# Correct way to compute the modulus of a polynomial

I am dealing with a large list of monomials of degree 1. One such (small) example would be

x0x2x3x4 + x1x2x3x4 - x0x2x3 - x1x2x3 - x0x3x4 - x1x3x4 + x2x3x4 + x0x3 + x1x3 - x2x3 - x3x4 + x3

I need to create a dict that, encodes each of the above summands (recording the respective variable indices) and the respective value of the coefficient. So for the above expression I'd like to make the dictionary:

{'0,2,3': -1, '0,2,3,4': 1, '0,3': 1, '0,3,4': -1, '1,2,3': -1, '1,2,3,4': 1, '1,3': 1, '1,3,4': -1, '2,3': -1, '2,3,4': 1, '3': 1, '3,4': -1}

I would like this to be as efficient as possible. As far as I understand it is not possible to use coefficients() to return this and the only way I see how to accomplish this is by converting the expression to a string and parse it. Given that this is quite inefficient and ugly I was wondering

What would be an efficient way to extract the described dictionary from a given monomial expression?

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( 2016-03-20 15:02:17 -0500 )edit

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The correct way is to define the polynomial ring in which your polynomial lives, and then use the method dict(). For instance:

sage: R.<x0,x1,x2,x3,x4> = QQ[] # polynomials in x0, ..., x4 over the field of rational numbers
sage: p = x0*x2*x3*x4 + x1*x2*x3*x4 - x0*x2*x3 - x1*x2*x3 - x0*x3*x4 - x1*x3*x4 + x2*x3*x4 + x0*x3 + x1*x3 - x2*x3 - x3*x4 + x3
sage: p.dict()
{(0, 0, 0, 1, 0): 1,
(0, 0, 0, 1, 1): -1,
(0, 0, 1, 1, 0): -1,
(0, 0, 1, 1, 1): 1,
(0, 1, 0, 1, 0): 1,
(0, 1, 0, 1, 1): -1,
(0, 1, 1, 1, 0): -1,
(0, 1, 1, 1, 1): 1,
(1, 0, 0, 1, 0): 1,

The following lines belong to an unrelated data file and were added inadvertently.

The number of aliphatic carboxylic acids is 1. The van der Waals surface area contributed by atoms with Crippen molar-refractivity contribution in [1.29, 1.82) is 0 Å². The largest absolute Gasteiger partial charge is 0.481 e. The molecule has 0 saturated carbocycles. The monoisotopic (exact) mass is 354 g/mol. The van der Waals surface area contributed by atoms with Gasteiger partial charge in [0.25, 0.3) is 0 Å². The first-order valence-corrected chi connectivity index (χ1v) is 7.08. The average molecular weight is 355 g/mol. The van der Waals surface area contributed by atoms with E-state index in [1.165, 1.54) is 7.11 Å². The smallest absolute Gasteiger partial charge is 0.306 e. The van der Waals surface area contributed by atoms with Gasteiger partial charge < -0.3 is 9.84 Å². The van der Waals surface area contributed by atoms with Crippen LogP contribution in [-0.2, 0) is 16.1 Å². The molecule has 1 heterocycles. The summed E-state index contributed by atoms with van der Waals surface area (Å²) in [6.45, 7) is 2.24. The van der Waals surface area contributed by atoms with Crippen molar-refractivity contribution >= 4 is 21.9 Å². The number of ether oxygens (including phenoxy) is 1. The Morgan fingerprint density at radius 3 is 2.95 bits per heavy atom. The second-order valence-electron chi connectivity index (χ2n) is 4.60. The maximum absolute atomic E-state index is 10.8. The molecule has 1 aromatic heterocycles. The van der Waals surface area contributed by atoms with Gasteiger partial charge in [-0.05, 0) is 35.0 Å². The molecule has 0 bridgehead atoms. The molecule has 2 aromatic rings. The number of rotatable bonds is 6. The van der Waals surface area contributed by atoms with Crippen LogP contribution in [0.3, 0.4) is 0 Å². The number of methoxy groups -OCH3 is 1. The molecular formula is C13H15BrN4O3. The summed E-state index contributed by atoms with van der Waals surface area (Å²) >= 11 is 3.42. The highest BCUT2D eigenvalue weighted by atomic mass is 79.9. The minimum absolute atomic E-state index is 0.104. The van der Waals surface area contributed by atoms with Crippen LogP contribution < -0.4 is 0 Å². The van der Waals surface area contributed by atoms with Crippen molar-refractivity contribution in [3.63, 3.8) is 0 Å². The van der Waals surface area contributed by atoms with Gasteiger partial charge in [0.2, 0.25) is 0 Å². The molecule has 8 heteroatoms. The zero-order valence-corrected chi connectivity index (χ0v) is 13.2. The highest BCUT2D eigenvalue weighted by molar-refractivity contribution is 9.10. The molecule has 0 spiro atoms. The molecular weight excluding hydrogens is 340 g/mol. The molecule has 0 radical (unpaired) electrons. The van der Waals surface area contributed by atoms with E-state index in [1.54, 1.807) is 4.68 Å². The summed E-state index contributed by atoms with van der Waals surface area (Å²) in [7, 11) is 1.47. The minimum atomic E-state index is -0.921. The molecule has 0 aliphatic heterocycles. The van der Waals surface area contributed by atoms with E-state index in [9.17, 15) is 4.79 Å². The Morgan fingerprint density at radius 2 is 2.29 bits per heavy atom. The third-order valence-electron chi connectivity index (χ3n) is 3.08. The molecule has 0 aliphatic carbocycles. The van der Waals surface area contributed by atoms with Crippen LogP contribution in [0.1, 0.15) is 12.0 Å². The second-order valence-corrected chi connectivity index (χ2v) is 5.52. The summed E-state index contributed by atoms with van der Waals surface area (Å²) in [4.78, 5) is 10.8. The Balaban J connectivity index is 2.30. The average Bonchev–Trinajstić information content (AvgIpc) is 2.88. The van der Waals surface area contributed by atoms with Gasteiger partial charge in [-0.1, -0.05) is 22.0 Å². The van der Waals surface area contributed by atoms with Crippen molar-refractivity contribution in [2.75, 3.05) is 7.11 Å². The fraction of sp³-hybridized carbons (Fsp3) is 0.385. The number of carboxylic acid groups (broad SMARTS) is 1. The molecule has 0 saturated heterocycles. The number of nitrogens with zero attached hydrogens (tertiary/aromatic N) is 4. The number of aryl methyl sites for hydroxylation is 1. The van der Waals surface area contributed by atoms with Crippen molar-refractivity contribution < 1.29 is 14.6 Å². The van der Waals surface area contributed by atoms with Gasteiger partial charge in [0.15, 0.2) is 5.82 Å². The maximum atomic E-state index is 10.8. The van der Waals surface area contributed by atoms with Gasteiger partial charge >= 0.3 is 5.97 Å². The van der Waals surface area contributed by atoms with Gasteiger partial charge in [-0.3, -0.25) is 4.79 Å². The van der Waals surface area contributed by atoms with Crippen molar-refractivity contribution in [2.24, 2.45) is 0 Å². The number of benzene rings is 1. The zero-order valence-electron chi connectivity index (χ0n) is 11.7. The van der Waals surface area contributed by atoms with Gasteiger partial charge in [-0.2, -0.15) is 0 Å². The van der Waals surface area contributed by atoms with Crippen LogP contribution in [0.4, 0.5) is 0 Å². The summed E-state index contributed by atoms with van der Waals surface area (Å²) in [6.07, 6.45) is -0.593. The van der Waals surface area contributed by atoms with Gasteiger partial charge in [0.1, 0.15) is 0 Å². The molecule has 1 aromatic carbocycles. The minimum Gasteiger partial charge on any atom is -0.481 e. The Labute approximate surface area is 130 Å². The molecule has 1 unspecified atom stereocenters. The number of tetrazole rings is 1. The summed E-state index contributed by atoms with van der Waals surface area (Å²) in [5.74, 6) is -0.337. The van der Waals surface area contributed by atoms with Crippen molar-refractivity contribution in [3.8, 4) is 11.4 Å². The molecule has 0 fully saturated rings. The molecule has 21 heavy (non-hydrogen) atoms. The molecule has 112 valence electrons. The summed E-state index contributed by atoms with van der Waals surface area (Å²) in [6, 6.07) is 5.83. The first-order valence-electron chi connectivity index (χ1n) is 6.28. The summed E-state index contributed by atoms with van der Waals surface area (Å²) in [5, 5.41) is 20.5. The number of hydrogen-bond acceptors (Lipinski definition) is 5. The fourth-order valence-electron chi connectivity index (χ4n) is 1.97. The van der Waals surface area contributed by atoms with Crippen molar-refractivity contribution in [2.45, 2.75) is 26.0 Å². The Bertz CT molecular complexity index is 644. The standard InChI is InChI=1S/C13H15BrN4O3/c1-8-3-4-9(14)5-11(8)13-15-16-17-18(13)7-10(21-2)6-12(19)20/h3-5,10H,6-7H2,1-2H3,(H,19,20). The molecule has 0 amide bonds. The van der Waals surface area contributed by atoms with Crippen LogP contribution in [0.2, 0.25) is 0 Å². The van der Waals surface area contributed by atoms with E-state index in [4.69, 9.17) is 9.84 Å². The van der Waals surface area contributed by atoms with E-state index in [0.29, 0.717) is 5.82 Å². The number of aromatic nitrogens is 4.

(1, 0, 0, 1, 1): -1,
(1, 0, 1, 1, 0): -1,
(1, 0, 1, 1, 1): 1}


Now you can parse the ductionary to replace (1,0,0,1,0) by (0,3) for instance.

sage: dict1 = p.dict()
sage: dict2 = { tuple(i for i in range(5) if k[i] == 1): dict1[k] for k in dict1 }
sage: dict2
{(0, 2, 3): -1,
(0, 2, 3, 4): 1,
(0, 3): 1,
(0, 3, 4): -1,
(1, 2, 3): -1,
(1, 2, 3, 4): 1,
(1, 3): 1,
(1, 3, 4): -1,
(2, 3): -1,
(2, 3, 4): 1,
(3,): 1,
(3, 4): -1}

more

@Bruno Is there a way to use this when the variables in question are given in a list V of the form V = [var('x'+str(i)) for i in xrange(n)] ?

( 2016-03-20 13:28:11 -0500 )edit

It depends what you want: First, you can define your polynomial ring in a more programmatic way as follows:

sage: R = PolynomialRing(QQ, 'x', 5) # 5 is the number of variables


Then, you can use the method inject_variables to define the (Python) variables x0, ..., x5 to represent the (polynomial ring) indeterminates:

sage: R.inject_variables()


The second option is if you really want (or need) that the variables are symbolic variables (instead of polynomial indeterminates). Then you still define the polynomial ring as above but you do not use inject_variables. Now if you have a polynomial p defined over the symbolic variables (defined in V), you can convert it to a polynomial with R(p), and use the code of my answer.

( 2016-03-21 08:13:27 -0500 )edit